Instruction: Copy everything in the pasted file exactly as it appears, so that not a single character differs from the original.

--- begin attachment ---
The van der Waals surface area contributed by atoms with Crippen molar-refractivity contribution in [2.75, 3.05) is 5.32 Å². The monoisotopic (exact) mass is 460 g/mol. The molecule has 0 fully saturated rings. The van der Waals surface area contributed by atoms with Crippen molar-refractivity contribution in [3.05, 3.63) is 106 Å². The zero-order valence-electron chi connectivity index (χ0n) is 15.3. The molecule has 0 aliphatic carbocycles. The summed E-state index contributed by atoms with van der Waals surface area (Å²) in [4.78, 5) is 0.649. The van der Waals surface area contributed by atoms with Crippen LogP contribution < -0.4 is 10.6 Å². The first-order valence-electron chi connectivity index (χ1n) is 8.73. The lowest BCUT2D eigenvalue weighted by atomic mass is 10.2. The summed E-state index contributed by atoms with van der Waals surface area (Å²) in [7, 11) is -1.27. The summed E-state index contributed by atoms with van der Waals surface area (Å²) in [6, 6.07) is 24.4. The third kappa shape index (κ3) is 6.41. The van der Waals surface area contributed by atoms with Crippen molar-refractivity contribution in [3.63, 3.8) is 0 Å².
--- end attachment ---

The van der Waals surface area contributed by atoms with Crippen molar-refractivity contribution in [2.75, 3.05) is 5.32 Å². The monoisotopic (exact) mass is 460 g/mol. The molecule has 0 fully saturated rings. The van der Waals surface area contributed by atoms with Crippen molar-refractivity contribution in [3.05, 3.63) is 106 Å². The zero-order valence-electron chi connectivity index (χ0n) is 15.3. The molecule has 0 aliphatic carbocycles. The summed E-state index contributed by atoms with van der Waals surface area (Å²) in [4.78, 5) is 0.649. The van der Waals surface area contributed by atoms with Crippen LogP contribution < -0.4 is 10.6 Å². The first-order valence-electron chi connectivity index (χ1n) is 8.73. The lowest BCUT2D eigenvalue weighted by atomic mass is 10.2. The summed E-state index contributed by atoms with van der Waals surface area (Å²) in [7, 11) is -1.27. The summed E-state index contributed by atoms with van der Waals surface area (Å²) in [6, 6.07) is 24.4. The third kappa shape index (κ3) is 6.41. The van der Waals surface area contributed by atoms with Crippen molar-refractivity contribution in [3.63, 3.8) is 0 Å².